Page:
In R. v. Jarvis, 2017 ONCA 778, the Court of Appeal for Ontario, applying principles of statutory interpretation [FN] held that for the purposes of the voyeurism offence – section 162 of the Criminal Code – the reasonable expectation of privacy of the person being secretly stared at or videoed does not include a reasonable expectation that she/he not be surreptitiously recorded or observed.
Voyeurism: Secret Recordings and Expectation of Privacy
If the fact that they are being surreptitiously recorded without their consent for a sexual purpose were enough to give rise to a reasonable expectation of privacy, that would make the privacy requirement redundant (at para. 108).
Given Huscroft J.A’s lucid dissent, I imagine that this proposition may find itself tested at the Supreme Court of Canada.
162(1) Every one commits an offence who, surreptitiously, observes – including by mechanical or electronic means – or makes a visual recording of a person who is in circumstances that give rise to a reasonable expectation of privacy, if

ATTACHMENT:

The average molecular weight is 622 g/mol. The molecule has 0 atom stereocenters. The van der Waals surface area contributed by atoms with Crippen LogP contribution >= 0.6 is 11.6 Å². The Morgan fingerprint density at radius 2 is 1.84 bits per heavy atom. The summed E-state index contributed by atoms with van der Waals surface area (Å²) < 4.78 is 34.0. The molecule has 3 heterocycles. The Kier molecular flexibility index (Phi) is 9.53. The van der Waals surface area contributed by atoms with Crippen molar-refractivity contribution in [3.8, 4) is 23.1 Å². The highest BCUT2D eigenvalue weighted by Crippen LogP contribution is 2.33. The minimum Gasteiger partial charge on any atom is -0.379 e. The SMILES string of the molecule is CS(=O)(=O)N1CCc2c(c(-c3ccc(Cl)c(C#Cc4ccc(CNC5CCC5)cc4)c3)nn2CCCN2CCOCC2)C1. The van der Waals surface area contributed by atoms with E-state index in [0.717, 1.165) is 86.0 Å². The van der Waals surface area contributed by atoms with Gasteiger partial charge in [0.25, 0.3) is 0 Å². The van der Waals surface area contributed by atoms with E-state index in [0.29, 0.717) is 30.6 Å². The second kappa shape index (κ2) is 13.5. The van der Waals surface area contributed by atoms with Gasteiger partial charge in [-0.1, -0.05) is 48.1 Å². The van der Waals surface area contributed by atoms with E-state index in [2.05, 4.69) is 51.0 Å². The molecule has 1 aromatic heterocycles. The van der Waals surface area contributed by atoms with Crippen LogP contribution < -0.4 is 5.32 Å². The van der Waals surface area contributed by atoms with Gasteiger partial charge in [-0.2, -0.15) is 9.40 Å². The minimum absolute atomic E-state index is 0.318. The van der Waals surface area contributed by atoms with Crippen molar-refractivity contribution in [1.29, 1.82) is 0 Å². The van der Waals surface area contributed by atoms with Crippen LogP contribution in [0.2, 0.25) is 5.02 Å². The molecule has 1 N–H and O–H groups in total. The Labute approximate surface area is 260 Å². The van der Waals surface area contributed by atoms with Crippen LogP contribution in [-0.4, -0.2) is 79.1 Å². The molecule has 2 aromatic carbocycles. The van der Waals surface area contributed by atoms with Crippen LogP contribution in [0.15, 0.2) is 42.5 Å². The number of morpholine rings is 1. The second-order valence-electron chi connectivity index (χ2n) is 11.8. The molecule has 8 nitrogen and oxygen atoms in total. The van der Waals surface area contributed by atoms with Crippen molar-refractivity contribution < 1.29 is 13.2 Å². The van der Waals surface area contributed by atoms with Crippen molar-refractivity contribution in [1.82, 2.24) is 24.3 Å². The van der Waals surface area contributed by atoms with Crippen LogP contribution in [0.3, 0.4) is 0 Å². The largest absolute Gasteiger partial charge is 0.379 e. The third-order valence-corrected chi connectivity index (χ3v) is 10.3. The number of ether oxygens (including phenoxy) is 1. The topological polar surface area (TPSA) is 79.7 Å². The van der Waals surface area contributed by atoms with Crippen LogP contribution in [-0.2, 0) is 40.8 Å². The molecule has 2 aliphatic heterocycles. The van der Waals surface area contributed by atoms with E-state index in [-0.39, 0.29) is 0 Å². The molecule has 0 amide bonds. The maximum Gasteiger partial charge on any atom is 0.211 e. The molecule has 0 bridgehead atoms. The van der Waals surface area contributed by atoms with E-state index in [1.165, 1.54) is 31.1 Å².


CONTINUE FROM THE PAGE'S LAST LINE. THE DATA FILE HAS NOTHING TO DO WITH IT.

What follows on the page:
(a) the person is in a place in which a person can reasonably be expected to be nude, to expose his or her genital organs or anal region or her breasts, or to be engaged in explicit sexual activity;
(b) the person is nude, is exposing his or her genital organs or anal region or her breasts, or is engaged in explicit sexual activity, and the observation or recording is done for the purpose of observing or recording a person in such a state or engaged in such activity; or
(c) the observation or recording is done for a sexual purpose.
[FN] Specifically, the common law presumption that Parliament does not speak in vain: although a statute may be redundant, the contrary is presumed.